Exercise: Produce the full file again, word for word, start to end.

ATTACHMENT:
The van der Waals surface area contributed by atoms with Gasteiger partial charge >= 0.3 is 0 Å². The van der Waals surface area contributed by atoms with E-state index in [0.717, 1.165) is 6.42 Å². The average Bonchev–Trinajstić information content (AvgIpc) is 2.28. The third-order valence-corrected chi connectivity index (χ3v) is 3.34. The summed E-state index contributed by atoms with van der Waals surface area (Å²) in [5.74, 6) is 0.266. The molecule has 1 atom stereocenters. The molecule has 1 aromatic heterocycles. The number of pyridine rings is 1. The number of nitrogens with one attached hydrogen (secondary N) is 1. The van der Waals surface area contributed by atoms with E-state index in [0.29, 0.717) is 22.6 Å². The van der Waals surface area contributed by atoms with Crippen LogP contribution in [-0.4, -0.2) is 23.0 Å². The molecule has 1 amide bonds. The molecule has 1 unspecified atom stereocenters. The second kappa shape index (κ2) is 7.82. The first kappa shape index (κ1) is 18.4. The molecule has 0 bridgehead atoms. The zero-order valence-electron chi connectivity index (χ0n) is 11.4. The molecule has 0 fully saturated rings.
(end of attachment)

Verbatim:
The van der Waals surface area contributed by atoms with Gasteiger partial charge >= 0.3 is 0 Å². The van der Waals surface area contributed by atoms with E-state index in [0.717, 1.165) is 6.42 Å². The average Bonchev–Trinajstić information content (AvgIpc) is 2.28. The third-order valence-corrected chi connectivity index (χ3v) is 3.34. The summed E-state index contributed by atoms with van der Waals surface area (Å²) in [5.74, 6) is 0.266. The molecule has 1 atom stereocenters. The molecule has 1 aromatic heterocycles. The number of pyridine rings is 1. The number of nitrogens with one attached hydrogen (secondary N) is 1. The van der Waals surface area contributed by atoms with E-state index in [0.29, 0.717) is 22.6 Å². The van der Waals surface area contributed by atoms with Crippen LogP contribution in [-0.4, -0.2) is 23.0 Å². The molecule has 1 amide bonds. The molecule has 1 unspecified atom stereocenters. The second kappa shape index (κ2) is 7.82. The first kappa shape index (κ1) is 18.4. The molecule has 0 bridgehead atoms. The zero-order valence-electron chi connectivity index (χ0n) is 11.4. The molecule has 0 fully saturated rings.